6) Further investment in land-use planning: BC’s land-use planning budget received a slight boost to advance the modernizing of land-use planning and policy, in partnership with Indigenous Peoples. Additional resources will be necessary to reach the commitments to protect 30% of lands by 2030 and paradigm-shifting approaches to land and resource management are reaffirmed in the budget. 

7) More funding for First Nations agreements:  Nearly $75 million dedicated to supporting reconciliation initiatives with First Nations including the development of clean energy and natural resources, land purchases and emergency management. This investment bolsters efforts to support Indigenous management of their Traditional Territories and is key to the province’s commitment to protecting 30% of lands by 2030.

8) Additional financial investment in water, fisheries, and coastal policy and planning: The province has allocated $10,355,000 for water, fisheries, and coastal policy and planning, which is a slight increase from the 2022/2023 budget of $7,917,000. The exact distribution of this funding to the different programs is unknown, but CPAWS-BC supports an increase in financial investment towards marine conservation, planning, and stewardship in partnership with Indigenous Nations. The following initiatives are included in this boost: 

9) Coastal Marine Strategy: The first BC Coastal Marine Strategy will be a cohesive plan co-developed with Indigenous Nations to ensure the health of marine ecosystems and coastal communities. The conservation outcomes of the Coastal Marine Strategy will reflect efforts to strengthen other provincial natural resource management strategies, such as the Watershed Security Strategy and Wild Salmon Strategy. 

“We’re happy with the progress to co-develop the Coastal Marine Strategy, and the announcement today signals that the province remains committed to continuing this important work, ” said Kate MacMillan, Ocean Conservation Manager with CPAWS-BC. “We hope that once the strategy is completed, there will be a continued investment to ensure its delivery. We need to care for marine waters, to support thriving, healthy marine ecosystems and coastal communities for future generations.”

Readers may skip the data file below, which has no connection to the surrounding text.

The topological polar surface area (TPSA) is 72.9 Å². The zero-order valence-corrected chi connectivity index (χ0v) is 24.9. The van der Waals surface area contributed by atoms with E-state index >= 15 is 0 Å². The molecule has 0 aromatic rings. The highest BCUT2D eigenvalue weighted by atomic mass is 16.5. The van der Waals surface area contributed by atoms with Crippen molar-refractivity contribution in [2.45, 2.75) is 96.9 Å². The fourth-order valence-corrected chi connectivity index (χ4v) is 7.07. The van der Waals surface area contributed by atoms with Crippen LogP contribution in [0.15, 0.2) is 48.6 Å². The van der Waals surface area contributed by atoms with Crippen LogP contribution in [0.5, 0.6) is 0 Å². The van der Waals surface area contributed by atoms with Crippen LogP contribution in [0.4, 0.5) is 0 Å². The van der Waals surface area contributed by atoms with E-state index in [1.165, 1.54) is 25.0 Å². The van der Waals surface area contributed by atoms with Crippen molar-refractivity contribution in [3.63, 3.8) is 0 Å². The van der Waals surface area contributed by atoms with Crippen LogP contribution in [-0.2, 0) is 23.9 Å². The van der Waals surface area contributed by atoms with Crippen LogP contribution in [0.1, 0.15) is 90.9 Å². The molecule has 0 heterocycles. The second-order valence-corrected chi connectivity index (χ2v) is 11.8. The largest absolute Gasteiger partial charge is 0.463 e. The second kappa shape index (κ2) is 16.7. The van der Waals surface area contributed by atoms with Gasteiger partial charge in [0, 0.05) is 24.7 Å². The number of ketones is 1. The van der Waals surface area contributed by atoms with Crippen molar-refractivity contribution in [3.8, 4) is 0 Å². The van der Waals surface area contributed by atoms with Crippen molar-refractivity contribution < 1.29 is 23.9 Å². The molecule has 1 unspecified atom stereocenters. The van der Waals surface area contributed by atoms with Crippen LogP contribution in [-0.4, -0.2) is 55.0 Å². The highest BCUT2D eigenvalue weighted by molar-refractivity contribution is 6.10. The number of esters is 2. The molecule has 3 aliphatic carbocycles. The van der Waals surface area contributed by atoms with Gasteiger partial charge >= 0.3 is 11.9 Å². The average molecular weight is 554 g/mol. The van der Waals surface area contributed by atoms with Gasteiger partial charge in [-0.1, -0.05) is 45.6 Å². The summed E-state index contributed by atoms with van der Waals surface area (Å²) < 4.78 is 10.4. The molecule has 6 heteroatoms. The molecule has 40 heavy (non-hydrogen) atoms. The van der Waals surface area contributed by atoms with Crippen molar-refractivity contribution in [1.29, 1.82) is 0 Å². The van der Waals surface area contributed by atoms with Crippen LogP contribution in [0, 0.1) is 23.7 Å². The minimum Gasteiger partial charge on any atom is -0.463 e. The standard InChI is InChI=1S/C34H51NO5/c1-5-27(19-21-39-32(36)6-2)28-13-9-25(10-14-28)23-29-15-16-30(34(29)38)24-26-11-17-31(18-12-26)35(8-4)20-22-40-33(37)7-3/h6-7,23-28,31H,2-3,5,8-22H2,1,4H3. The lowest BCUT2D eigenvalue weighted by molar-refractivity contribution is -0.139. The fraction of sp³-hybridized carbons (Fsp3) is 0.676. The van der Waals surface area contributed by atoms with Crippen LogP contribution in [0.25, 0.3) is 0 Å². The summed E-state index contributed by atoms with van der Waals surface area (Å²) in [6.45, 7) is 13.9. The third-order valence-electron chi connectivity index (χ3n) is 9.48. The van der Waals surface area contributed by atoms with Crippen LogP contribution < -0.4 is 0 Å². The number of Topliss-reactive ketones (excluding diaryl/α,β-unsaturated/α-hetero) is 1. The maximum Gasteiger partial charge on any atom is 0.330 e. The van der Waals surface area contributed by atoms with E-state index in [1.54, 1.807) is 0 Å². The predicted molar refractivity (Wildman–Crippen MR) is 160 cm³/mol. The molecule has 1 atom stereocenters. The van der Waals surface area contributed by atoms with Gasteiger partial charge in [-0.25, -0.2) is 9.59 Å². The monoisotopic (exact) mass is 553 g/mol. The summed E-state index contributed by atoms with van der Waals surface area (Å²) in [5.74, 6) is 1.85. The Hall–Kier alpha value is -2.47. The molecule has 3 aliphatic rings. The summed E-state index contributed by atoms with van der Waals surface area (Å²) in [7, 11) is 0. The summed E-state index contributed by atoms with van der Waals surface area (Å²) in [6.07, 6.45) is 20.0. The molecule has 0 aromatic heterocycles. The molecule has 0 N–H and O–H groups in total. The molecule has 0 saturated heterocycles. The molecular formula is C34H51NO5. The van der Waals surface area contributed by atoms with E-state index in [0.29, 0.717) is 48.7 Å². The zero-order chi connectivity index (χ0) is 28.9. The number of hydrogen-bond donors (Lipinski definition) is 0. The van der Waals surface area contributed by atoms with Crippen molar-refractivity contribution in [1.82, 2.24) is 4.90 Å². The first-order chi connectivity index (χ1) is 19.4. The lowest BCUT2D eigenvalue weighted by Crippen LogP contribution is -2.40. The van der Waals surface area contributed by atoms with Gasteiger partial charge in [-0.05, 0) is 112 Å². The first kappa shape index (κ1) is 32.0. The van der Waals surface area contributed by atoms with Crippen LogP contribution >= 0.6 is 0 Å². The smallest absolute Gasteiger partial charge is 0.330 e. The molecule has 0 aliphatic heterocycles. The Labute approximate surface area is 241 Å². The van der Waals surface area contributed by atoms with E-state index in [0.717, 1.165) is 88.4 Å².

Read CPAWS-BC’s Press Release

10) Marine Plan Partnership and the Great Bear Sea Marine Protected Area Network: BC and coastal First Nations are leading the Marine Plan Partnership and the implementation of Canada’s first Marine Protected Area Network in the Great Bear Sea. As of February 6, 2023, the implementation of the new MPA Network is within sight. Permanent protections here on the North and Central coasts will benefit marine life and communities now, and forever  

Is the 2023 BC Budget everything we hoped for? Not quite, but it sets the stage for a vision we can build on. 

It will take all of us together, to secure meaningful protections for nature on the path to 30×30. Thanks for adding your voice to the movement. 

Take Action! Add your comments to the BC Coastal Marine Strategy questionnaire before April 14, 2023. Your feedback is important and will help shape a healthy coast for future generations.